Ashley Dale's mum branded her killers "monsters" as they were jailed for life.

The 28-year-old council worker was shot dead in her own home on Leinster Road in Old Swan in the early hours of August 21 last year. James Witham, Joseph Peers, Niall Barry and Sean Zeisz were unanimously convicted of her murder following a seven-week trial at Liverpool Crown Court and were handed life imprisonments with minimum terms of 43, 41, 47 and 42 years respectively.

Ashley's mum, Julie Dale, read out a heartbreaking tribute to her daughter from the witness box during their sentencing today, Wednesday, while victim personal statements were also read out by prosecutor Paul Greaney KC on behalf of her dad Steve Dunne and nan, Susan Steinhilber. This is every word Ms Dale's family said as the four men who plotted to shoot her dead were told they must serve at least 173 years behind bars.

READ MORE: Ashley Dale was sat in pyjamas watching TV when James Witham kicked down her front door and executed her

Julie Dale, Ashley's mum

03:45 on the 21st of August 2022 - the day I not only lost my daughter, but my best friend. The night we got that dreaded knock that no parent or family should ever have to get.

Two police officers stood at my door, an image that will haunt me forever. I remember walking down the stairs, saying to (Ashley's step-dad) Bobby: "I’m scared."

I know what this means. "Can we come in?", they said.

Never did I think they would say these words. "She’s passed away," they said.

My life might as well have ended there too. Those three little words had just turned my lights out forever.

Time has since stood still. How?

Why? What’s happened?

Are you sure it's Ashley? All those questions running round my mind.

Our lives had just been turned upside down in the blink of an eye. She can’t be, we only spoke a few hours ago and she was fine.

There's been an incident at Ashley's home. "She has been shot", they said.

Shaking, I fell to the floor. The police officers left, leaving carnage behind, myself and Bobby in total shock and disbelief.

Ashley’s two younger sisters were sleeping peacefully in their beds upstairs. Then the reality set in, that I was going to have to tell them.

Their big sister they so adored was no longer here. Those poor innocent girls, exposed to this horrific act.

How can I tell them some evil person has done this to their defenceless sister who was home alone in her place of safety? A place where they regularly spent nights staying over, sleeping in the bedroom where five shots had been fired above the bed where they had slept only one week before.

The horrific thought came to my mind that we could have been here dealing with multiple murders. My whole family could have been killed that night.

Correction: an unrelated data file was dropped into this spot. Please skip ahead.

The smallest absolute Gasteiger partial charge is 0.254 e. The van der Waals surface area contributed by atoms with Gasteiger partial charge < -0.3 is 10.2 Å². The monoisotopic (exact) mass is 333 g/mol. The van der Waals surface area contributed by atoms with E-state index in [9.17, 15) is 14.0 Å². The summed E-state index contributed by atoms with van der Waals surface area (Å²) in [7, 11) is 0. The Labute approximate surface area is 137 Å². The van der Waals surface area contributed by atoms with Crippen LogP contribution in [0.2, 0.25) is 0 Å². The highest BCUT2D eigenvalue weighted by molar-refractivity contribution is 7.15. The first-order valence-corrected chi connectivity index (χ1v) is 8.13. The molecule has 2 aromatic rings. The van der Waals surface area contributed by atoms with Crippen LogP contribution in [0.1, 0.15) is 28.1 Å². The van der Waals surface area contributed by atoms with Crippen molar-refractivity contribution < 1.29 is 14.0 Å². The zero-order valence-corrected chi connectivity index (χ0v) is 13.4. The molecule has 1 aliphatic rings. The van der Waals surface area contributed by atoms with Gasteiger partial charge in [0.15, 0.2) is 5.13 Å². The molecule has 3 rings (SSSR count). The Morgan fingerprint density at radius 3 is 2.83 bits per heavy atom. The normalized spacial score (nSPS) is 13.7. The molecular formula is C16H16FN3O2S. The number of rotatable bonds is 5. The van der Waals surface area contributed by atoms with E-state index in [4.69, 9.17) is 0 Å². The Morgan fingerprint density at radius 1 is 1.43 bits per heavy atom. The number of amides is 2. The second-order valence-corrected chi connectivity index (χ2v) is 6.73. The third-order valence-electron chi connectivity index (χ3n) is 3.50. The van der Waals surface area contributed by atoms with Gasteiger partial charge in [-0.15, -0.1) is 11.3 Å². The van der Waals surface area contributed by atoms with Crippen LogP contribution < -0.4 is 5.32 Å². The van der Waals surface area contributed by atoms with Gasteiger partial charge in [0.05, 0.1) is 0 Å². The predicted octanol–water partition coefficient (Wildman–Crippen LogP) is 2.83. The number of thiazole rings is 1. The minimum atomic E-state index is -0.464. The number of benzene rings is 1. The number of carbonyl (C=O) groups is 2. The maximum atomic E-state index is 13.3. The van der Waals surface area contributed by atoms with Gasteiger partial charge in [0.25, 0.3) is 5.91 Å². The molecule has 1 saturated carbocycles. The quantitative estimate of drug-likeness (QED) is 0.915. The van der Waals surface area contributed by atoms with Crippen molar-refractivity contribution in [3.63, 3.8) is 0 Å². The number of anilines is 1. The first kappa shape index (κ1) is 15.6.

No thought given to who could have been in the house, one intention only. To kill.

Another sound no mother should hear, the screams of my baby girls when I told them something awful had happened to their big sister and she had passed away. The inconsolable cries of a seven and 12-year-old, whose lights had also just been switched off.

Terrified something terrible will happen to them, we all spent the next week sleeping in the same bed. The months of sleepless nights, crying out in their sleep, shouting for their sister - "why, why, why?" or "mummy, help me".

The ongoing months of therapy needed to help my now nine-year-old process how or why this has happened. My 12-year-old forced to change school as she felt unable to return to her old one, in fear of everyone knowing what had happened.

Not wanting to feel like she was in a fish bowl with all eyes on her. Never to spend another night staying over at their big sister's house being spoilt or never getting to become aunties, a role that they both so looked forward too.

That night I had to do the unthinkable. Again, something no mum should ever have to do.

I identified my beautiful, sweet baby girl in a mortuary, lying there lifeless behind a glass screen. Unable to touch, hold or smell her - my beautiful perfect girl was now a piece of evidence.

The weeks went by and the unthinkable things continued. Choosing a coffin for my 28-year-old daughter, brochures left behind like I was choosing a piece of furniture, or shopping for an outfit for her to wear, whilst she lay dead alone in a funeral home.

Planning her funeral, the most unnatural thing a parent should ever have to do. What should have been a private event broadcast on TV for the world to see.

Our once private life, now in the public eye for all to see and comment. How has this happened?

Two weeks before we toasted her promotion over Sunday lunch. Ashley was so excited to start her new role and we were all so so proud of her achievements.

Seeing her graduate was one of the proudest moments of my life. But now the plans she had for life had been robbed from her for an utterly senseless crime.

Ashley's only crime, was that she fell in love with the wrong person. A person who could not keep her safe in life or offer any assistance with the investigation that followed or show any compassion to me or my family but continue to lie and make up reasons why, none of which included him.

At 45, I’d lost my daughter. My life has changed forever.

I’ve been forced to leave my job as a midwife, which I have done for the past 20 years. A career I’d worked so hard for, to better mine and Ashley’s lives, defeating the odds by going to university and getting a degree after being written off as a young mum - the sense of loss after not being unemployed since the age of 16 and the financial hardship and worry this has brought.

I hate that I won’t see her get married, have children and deliver her babies, become Nanny Julie or grow old together like we always joked about, often being mistaken for sisters as we were only 16 years apart. Trying to fill that void, as we spoke every day sharing everything.

Getting into my car and calling her, even if she never answered. That, I will never get used to.

We don’t get to spend another Christmas with her, harassing me to put her tree up. Walking in on Christmas Day looking like a supermodel, asking “when’s dinner ready?”, and I look like I’ve been dragged through a hedge sweating over the stove.